Already have six potential schedules outlined for the year? Can’t figure out how to use iSIS? Have no idea what you might possibly want to take? I’ve seen tons of questions come up about how to use iSIS and whether you should be making your schedule, so I decided to put a post together explaining what iSIS is, what it’s used for, and how you can be using it now.
iSIS (which you can find here) collects all student information and stores it in a secure place, allowing you to access your information (including grades), sign up for classes, and see your financial aid. At the moment, all you really need to be worrying about on iSIS is looking at classes (although if you’re not going to need university health insurance, you can waive that fee on iSIS now).
So there has been some confusion about how exactly to use iSIS to look at classes. It’s a new system and the entire university is still figuring out exactly how to use it, so this is understandable. Basically, the first thing you need to know is that “My Planner” is designed to be used to plan courses for the long term, so it includes the entire course listing – not just the classes available for next semester. If you’re looking to plan just for the fall (which is probably all you should be thinking about right now), it’s probably not the best bet.
Instead, I find the best way to search for classes for next semester is through the “Enroll” section. Click the “Enroll” drop-down menu from the top of the screen and select “Search for Classes”. Rather than looking for specific classes here, I usually browse classes by department – click select subject and you’ll be given a whole list of the different Tufts departments that you can choose from. Pick the one you’re interested in and search without a specific course number, and you’ll see all the courses that department is offering for next semester.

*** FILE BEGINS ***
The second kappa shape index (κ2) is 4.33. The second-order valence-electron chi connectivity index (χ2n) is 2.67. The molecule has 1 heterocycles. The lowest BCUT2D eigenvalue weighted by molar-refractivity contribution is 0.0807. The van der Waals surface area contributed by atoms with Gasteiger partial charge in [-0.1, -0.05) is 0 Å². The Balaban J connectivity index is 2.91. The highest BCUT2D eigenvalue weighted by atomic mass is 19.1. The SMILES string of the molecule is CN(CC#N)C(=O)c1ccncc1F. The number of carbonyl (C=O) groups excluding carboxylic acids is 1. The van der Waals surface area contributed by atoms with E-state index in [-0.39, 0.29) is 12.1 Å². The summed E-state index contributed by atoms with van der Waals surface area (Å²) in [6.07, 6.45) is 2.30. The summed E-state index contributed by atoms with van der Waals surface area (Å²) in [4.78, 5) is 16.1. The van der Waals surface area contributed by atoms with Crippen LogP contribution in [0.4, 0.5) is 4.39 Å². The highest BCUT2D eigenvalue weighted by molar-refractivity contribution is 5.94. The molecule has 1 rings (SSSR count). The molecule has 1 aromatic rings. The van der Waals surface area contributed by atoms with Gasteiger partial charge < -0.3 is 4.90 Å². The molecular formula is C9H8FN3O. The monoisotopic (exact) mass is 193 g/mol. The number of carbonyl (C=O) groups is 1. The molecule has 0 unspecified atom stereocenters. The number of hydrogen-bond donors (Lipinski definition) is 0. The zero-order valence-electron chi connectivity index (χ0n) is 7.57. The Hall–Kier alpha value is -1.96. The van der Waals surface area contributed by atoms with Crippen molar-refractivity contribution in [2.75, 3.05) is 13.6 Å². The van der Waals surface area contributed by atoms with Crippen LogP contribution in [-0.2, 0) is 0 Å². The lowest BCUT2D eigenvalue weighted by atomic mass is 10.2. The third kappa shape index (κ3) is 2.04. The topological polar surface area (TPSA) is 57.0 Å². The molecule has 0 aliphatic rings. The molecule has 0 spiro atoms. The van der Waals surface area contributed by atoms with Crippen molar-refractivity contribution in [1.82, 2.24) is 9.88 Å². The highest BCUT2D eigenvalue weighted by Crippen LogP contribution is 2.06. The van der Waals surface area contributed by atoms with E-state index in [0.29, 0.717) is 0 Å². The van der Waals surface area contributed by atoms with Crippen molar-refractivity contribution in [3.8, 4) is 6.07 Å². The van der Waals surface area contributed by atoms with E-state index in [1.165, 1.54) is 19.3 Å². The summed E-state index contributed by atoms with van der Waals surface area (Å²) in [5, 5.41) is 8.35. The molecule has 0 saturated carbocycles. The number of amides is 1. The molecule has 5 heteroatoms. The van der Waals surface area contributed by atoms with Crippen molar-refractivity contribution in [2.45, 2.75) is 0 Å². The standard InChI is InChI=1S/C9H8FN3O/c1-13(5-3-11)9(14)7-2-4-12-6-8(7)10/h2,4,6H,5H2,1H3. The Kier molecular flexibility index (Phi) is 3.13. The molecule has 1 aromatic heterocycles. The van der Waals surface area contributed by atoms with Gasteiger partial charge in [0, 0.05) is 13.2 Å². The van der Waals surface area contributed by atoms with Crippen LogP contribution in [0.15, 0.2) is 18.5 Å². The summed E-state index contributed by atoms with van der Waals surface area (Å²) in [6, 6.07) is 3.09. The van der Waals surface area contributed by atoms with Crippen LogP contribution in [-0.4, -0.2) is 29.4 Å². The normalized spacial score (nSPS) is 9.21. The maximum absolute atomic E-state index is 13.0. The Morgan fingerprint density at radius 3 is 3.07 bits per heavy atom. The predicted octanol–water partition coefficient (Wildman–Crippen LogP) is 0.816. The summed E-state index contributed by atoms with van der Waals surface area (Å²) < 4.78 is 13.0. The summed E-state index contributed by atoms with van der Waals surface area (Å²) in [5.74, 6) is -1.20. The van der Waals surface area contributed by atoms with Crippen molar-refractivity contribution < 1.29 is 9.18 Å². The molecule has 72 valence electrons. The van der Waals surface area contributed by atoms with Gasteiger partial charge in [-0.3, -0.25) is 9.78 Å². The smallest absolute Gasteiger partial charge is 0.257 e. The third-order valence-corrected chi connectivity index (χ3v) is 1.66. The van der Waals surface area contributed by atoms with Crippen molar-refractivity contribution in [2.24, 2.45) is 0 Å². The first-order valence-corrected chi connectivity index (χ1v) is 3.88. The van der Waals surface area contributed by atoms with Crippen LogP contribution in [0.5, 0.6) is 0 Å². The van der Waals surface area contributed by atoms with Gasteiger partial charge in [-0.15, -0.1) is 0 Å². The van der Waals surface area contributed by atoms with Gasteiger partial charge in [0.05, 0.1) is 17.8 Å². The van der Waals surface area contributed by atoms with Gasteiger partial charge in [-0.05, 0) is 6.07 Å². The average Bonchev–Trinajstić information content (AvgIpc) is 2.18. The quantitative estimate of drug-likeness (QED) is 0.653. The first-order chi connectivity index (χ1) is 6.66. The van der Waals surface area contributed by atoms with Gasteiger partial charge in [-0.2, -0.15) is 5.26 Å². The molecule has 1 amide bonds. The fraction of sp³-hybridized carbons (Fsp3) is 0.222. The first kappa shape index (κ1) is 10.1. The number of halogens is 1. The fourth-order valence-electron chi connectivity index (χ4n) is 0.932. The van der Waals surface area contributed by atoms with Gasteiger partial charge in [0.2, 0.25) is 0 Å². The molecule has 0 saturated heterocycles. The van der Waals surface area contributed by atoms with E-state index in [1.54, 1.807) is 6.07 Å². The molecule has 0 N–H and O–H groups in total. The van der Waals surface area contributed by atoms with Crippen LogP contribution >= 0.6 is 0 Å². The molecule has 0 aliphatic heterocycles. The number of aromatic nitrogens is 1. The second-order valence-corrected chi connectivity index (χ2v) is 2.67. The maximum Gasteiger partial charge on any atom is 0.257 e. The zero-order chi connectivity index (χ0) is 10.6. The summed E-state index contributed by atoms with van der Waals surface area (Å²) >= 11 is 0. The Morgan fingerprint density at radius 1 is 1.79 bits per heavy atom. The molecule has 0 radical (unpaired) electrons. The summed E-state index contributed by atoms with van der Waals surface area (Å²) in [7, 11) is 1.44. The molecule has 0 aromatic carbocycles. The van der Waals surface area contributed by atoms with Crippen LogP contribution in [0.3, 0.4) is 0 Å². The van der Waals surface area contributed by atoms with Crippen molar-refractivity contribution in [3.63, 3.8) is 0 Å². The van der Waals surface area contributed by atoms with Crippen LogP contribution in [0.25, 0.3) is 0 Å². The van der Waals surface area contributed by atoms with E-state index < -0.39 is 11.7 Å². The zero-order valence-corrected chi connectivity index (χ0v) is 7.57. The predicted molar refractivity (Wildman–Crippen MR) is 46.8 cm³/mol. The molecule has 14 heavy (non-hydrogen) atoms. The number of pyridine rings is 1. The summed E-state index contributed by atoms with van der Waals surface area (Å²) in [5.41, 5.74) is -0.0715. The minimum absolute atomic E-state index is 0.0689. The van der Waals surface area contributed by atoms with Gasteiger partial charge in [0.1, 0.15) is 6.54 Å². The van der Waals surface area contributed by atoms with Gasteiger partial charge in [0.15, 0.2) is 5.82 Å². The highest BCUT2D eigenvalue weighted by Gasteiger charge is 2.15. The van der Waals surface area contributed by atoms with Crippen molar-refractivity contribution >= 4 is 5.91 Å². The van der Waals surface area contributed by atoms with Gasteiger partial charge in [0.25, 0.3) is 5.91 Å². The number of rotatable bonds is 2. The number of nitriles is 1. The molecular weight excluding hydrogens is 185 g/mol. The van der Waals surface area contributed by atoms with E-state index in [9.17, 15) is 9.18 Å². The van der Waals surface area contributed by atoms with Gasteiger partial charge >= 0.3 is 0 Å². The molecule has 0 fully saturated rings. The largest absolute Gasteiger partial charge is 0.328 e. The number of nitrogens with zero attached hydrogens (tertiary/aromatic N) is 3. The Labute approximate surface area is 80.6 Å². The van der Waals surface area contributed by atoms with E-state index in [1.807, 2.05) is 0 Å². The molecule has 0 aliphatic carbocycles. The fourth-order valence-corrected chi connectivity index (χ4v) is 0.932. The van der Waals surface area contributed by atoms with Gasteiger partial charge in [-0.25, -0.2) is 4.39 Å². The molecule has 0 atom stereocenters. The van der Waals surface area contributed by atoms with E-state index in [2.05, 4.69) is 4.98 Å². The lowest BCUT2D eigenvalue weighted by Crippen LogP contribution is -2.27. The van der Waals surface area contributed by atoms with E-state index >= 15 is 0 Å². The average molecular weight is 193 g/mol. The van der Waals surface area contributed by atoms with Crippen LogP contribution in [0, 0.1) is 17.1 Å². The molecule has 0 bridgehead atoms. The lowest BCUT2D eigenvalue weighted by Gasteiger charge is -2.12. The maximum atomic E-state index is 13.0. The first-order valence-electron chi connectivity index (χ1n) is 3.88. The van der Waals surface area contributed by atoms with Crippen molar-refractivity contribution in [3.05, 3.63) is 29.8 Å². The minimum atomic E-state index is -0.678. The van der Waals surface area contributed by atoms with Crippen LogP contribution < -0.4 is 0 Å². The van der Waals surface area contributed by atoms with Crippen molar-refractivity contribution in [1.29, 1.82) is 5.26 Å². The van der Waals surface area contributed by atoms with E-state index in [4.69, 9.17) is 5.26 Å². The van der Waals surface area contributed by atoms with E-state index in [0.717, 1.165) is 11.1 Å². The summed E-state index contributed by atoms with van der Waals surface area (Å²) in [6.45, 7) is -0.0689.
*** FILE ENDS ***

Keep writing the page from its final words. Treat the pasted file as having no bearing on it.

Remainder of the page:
On that page you can see the title, the time of day, and the professor name. Obviously that might not be all the information you need, so if you click the hyperlink next to the word “section” you’ll get a whole bunch more. Here you can see the course description, enrollment requirements and exactly how many spots are left. If you like what you see, you can simply click "view search results" to return to the previous page and then click “select class,” which will add it to your Shopping Cart.
Of course, the question remains of how you might want to use this tool right now. My best advice is to explore and try things out, but keep an open mind and don’t wed yourself to any potential schedule. Engineers, of course, your first semester will have a few more required classes than for Arts & Sciences. It doesn't hurt to take a look at a few classes you might be interested in, but you should also check this link out for more info.
It will be helpful during Orientation to have some idea of what you’re interested in taking, but it is not necessary (in fact it’s discouraged) to arrive with a perfect schedule, or even with a set schedule at all. So look at any department you think might interest you, throw cool classes into your shopping cart, and start to figure out some potential combinations that will keep you happy. Keep in mind your preferences for large or small classes, or for specific times of day – and don’t be afraid to try something new! Happy exploring!